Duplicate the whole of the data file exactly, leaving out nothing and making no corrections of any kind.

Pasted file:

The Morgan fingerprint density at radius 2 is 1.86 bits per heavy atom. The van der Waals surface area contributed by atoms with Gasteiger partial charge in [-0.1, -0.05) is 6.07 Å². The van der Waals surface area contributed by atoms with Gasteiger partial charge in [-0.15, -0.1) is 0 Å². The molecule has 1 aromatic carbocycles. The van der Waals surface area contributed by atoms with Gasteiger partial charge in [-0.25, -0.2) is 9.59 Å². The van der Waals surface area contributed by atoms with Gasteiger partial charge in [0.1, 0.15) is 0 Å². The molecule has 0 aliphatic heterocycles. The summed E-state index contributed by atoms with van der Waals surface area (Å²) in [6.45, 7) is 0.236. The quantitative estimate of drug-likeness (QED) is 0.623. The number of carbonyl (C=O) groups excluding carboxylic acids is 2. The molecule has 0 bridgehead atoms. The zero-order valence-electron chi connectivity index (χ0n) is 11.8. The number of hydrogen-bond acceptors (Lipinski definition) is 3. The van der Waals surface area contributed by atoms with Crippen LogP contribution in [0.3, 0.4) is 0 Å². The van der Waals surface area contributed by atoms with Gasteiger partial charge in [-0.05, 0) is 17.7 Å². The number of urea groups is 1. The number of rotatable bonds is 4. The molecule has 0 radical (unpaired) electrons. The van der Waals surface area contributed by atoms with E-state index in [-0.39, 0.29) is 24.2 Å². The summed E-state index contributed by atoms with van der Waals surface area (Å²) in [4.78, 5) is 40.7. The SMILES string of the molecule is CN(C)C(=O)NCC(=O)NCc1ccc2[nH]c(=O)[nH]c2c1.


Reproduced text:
The Morgan fingerprint density at radius 2 is 1.86 bits per heavy atom. The van der Waals surface area contributed by atoms with Gasteiger partial charge in [-0.1, -0.05) is 6.07 Å². The van der Waals surface area contributed by atoms with Gasteiger partial charge in [-0.15, -0.1) is 0 Å². The molecule has 1 aromatic carbocycles. The van der Waals surface area contributed by atoms with Gasteiger partial charge in [-0.25, -0.2) is 9.59 Å². The van der Waals surface area contributed by atoms with Gasteiger partial charge in [0.1, 0.15) is 0 Å². The molecule has 0 aliphatic heterocycles. The summed E-state index contributed by atoms with van der Waals surface area (Å²) in [6.45, 7) is 0.236. The quantitative estimate of drug-likeness (QED) is 0.623. The number of carbonyl (C=O) groups excluding carboxylic acids is 2. The molecule has 0 bridgehead atoms. The zero-order valence-electron chi connectivity index (χ0n) is 11.8. The number of hydrogen-bond acceptors (Lipinski definition) is 3. The van der Waals surface area contributed by atoms with Crippen LogP contribution in [0.3, 0.4) is 0 Å². The van der Waals surface area contributed by atoms with Gasteiger partial charge in [-0.05, 0) is 17.7 Å². The number of urea groups is 1. The number of rotatable bonds is 4. The molecule has 0 radical (unpaired) electrons. The van der Waals surface area contributed by atoms with E-state index in [-0.39, 0.29) is 24.2 Å². The summed E-state index contributed by atoms with van der Waals surface area (Å²) in [4.78, 5) is 40.7. The SMILES string of the molecule is CN(C)C(=O)NCC(=O)NCc1ccc2[nH]c(=O)[nH]c2c1.